In other recent developments, I had been contemplating whether I should return home after I finish out my contract or if I should stay here another year. There was much internal debate going on, a lot of weighing of pros and cons. But when it got down to the nitty-gritty, I had to listen to the voice of God. And the voice of God was saying He wanted me to go back home. Would you miss me if I stayed another year? ;) I kept thinking to myself, "Why do I have to go back? It would feel like taking a step backwards instead of moving forward." But then, I really had to ask myself, are you wanting to stay here because you're running away from something, or is it because you truly want to do the Lord's work? And if you do want to do the Lord's work, is this where He's wanting you to be? I truly want to serve God, but it turns out that He has more plans for me still in the U.S. of A. Oh, just walk with God. Walk with God. Keep your eyes focused on Him. Remember, the mission field is not a haven. You can't run away from your problems. You have to face them because they will always be there...waiting for you. That's all for this week. Check out the links below. The first one is a blog written by another SM in Thailand. I was really impressed with his first entry. God has truly been using and transforming him. The second link is a vlog created by an SM friend in the Philippines.

Peace to all and much love.

Sawadee ka!


Aaron's blog

Melissa's vlog

Friday, September 14, 2012

Accepting the call

 A year ago, I found myself at the beginning stages of applying to serve as a student missionary in Thailand for ten months. Fast forward one year, I am no longer in the beginning stages of anything. I feel like I'm past the initial transitioning process and am set on the journey ahead. I am truly in the thick of things; matters of life are appearing to be more complicated and clear black and white lines I once thought were distinct are blurring together. But no fear, dear readers. It is all part of the learning process.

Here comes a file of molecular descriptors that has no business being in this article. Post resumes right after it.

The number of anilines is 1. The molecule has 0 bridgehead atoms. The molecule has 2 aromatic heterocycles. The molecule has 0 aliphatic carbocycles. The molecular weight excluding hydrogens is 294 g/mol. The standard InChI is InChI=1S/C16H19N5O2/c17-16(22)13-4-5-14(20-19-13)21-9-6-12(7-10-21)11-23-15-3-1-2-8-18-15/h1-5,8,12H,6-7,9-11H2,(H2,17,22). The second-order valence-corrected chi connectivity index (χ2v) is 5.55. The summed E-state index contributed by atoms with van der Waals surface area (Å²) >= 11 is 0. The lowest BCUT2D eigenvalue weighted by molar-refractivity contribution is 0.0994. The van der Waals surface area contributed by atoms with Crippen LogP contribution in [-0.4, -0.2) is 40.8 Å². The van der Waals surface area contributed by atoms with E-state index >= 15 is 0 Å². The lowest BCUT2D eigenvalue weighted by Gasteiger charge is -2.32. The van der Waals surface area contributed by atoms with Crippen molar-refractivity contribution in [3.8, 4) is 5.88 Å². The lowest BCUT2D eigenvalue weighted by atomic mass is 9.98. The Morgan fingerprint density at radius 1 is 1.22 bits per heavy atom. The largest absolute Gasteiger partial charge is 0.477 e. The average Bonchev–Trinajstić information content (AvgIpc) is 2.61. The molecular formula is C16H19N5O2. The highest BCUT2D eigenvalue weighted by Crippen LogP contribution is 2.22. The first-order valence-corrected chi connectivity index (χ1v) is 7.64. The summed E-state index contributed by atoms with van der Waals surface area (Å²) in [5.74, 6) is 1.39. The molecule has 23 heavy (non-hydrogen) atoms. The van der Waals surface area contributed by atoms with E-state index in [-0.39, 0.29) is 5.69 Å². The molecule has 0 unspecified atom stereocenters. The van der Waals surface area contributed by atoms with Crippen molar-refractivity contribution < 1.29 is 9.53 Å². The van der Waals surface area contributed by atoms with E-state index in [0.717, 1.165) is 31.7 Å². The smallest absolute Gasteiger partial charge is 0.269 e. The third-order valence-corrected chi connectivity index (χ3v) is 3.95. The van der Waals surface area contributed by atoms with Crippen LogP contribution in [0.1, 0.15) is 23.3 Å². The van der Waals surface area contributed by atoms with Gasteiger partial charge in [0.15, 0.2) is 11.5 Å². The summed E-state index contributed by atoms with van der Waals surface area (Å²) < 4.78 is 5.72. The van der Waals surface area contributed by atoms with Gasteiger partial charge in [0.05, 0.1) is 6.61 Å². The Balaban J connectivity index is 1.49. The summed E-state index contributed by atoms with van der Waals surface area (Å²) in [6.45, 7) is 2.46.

Last week, I attended my official orientation training. Somewhat delayed I know, but nonetheless I left those sessions with much gained. I learned quite a bit from our speakers and I have made a new family in Thailand, our little AVS family. Something I wished I had grasped back home is the fact that we really can't do it alone. We need the support of fellow believers. That mindset, that thinking, has been something I am trying to apply to my daily life. I hope that you can also understand this idea and take it to heart.

I was touched by a blog entry that a fellow sm in Thailand wrote just this week. He's really learned a lot since starting his mission, and it sounds like he also took so much from the orientation meetings. I felt so inspired by his honesty and the way God is using him here in this country that is so in need of God. I guess I share some of the feelings he's expressed, and some of his thoughts really struck a chord with me. He said he wasn't the same person he was before he left. Granted, once you're out on the mission field you do change, but it's something you have to experience; it's not just brain knowledge.